Tuesday, March 2, 2021

Sophie Jones Review: A Realistic and Raw Portrait of Growing Up

Directed by  Jessie Barr	Writing Credits (in alphabetical order)   Jessica Barr	 Jessie Barr	...	(Writer)Cast   Chase Offerle	Chase Offerle	...	Tony Sam Kamerman	Sam Kamerman	...	Kate Elle	Elle	...	Lily Natalie Shershow	Natalie Shershow	...	Quinn Jonah Kersey	Jonah Kersey	...	Sam Jessica Barr	Jessica Barr	...	Sophie Jones Sharae Foxie	Sharae Foxie	...	Ms. Baum Skyler Verity	Skyler Verity	...	Kevin Tristan Decker	Tristan Decker	...	Riley Kyle Stoltz	Kyle Stoltz	...	Dark Room Instructor Claire Manning	Claire Manning	...	Claire

Release date: March 2, 2021
Running time: 85 minutes
Starring: Jessica Barr, Skyler Verity, Claire Manning, Charlie Jackson, Chase Offerle, Sam Kamerman, Elle, 
Director: Jessie Barr
Written By: Jessica Barr, Jessie Barr

Inspired by true experiences of grief, girlhood, and growing up, Jessie Barr’s directorial debut SOPHIE JONES provides a stirring portrait of a sixteen year old. Stunned by the untimely death of her mother and struggling with the myriad challenges of teendom, Sophie (played by the director’s cousin Jessica Barr) tries everything she can to feel something again, while holding herself together, in this sensitive, acutely realized, and utterly relatable coming-of-age story.

Katie Prentiss	Katie Prentiss	...	Denise Dave Roberts	Dave Roberts	...	Aaron Charlotte Jackson	Charlotte Jackson	...	Lucy Hannah Sapitan	Hannah Sapitan	...	Amber Produced by  Jessica Barr	...	producer Jessie Barr	...	producer Joe Dinnen	...	producer Lindsay Guerrero	...	producer (as Lindsay Friedman) Nicole Holofcener	...	executive producerMusic by  Nate Heller	Cinematography by  Scott Miller
Sophie Jones perfectly encapsulates the awkward journey of self discovery that many go through as they are trying to grow into an adult.  But Sophie Jones adds an extra emotional layer on top of that with Sophie dealing the recent death of her mother.  It is fitting that Sophie Jones starts with an awkward opening as many of us look back at this time and remember the confusion and insecurities of youth.  And the combination of these two elements (grief and growing up) paint an interesting coming of age portrait.  It feels like it comes form a personal place, and I imagine that both writers had very personal contributions to this story.

A lot of this is helped by Jessica Barr's performance as Sophie Jones.  She has an inherent uncertainty and certainty in her choices; she is unsure of what to do in order to cope with her mother's death, but is also so headstrong that she dives into the choices she makes in exploring this.  And she puts herself out there by playing a vulnerable, confused young adult growing into her own.  The film is also helped greatly by Skyler Verity's character, an understanding, awkward, and charming love interest of Sophie's.  Skyler is a future star and Sophie Jones showcases this star potential.  Not only is he a great actor, and a focal point of most of the scenes he is in, but he is also a talented musician who is responsible for the most memorable songs in the film.  I'm looking forward to following his career and seeing where it goes next.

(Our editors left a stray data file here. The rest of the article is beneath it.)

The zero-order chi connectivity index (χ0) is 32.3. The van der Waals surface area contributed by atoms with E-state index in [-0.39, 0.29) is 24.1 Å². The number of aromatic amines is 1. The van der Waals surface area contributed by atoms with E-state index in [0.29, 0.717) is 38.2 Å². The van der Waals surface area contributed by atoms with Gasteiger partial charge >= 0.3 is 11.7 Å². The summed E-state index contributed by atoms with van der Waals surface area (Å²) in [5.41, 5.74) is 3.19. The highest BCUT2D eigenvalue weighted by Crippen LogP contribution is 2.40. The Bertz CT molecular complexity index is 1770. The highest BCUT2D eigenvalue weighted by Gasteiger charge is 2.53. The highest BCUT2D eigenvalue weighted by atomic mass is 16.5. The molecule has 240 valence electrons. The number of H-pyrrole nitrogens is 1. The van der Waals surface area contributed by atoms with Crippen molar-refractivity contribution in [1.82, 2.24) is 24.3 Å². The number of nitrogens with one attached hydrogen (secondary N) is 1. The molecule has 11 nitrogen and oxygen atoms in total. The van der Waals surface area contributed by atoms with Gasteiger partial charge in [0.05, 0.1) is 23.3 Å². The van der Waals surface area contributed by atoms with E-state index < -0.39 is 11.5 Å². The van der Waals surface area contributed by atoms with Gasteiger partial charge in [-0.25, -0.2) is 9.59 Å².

And the film's story and your emotional connection to the characters are also helped along by Sophie's friend Claire (Claire Manning) and her sister Lucy (Charlie Jackson).  Both of them add a little bit of normalcy to Sophie's life.  The scenes with her friend allow you to see an old relationship and a truly caring person in Sophie's life, someone who wants what is best for her.  And the scenes with Lucy offer a double edged sword, the pure love and connection of sisters at home, but an awkward separation of social circles at school.  And these types of scenes make the film feel that much more realistic and interesting.  It felt unique to see a movie that touches emotional growth and growing up in both an understated and dramatic style.  The situations and encounters feel real and grounded, a testament to the filmmakers and their storytelling.  The film has some interesting and frank conversations about grief, dating, love, and relationships. It is a slow burn that has some truly heart warming and heart wrenching scenes.

However, Sophie Jones is a beautiful and at times engaging film, but it also can occasionally feel like it is stuck in idle.  There are stretches where Sophie is exploring her grief and desires that feel like not much happens.  This makes sense as growth and exploration are slow processes, but just something to keep in mind.  And the film can at other times feel scattershot, as scenes occur with some introduction but not a lot of grounding.  And some beautiful scenes can end abruptly with transitions that feel like there should have been a slightly longer cut before. It makes the film feel disjointed at times, like it is missing some connective tissue tying the story together.  But overall, Sophie Jones paints a complicated and intricate picture of the morass of feelings and emotions that are the hallmarks of growing up and growing into your own, while adding the extra layer of grief to complicate a young adult's coming of age.

Sophie Jones is a complicated and raw coming of age story, with realistic performances by this talented cast and some frank conversations about dating, relationships, and life. 

Watch it.

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Sophie Jones is available on virtual cinema and digitally March 2, 2021. 

For showtimes, via virtual cinema, click here.  For additional information about the film and to rent / buy it, check it out at the links below.

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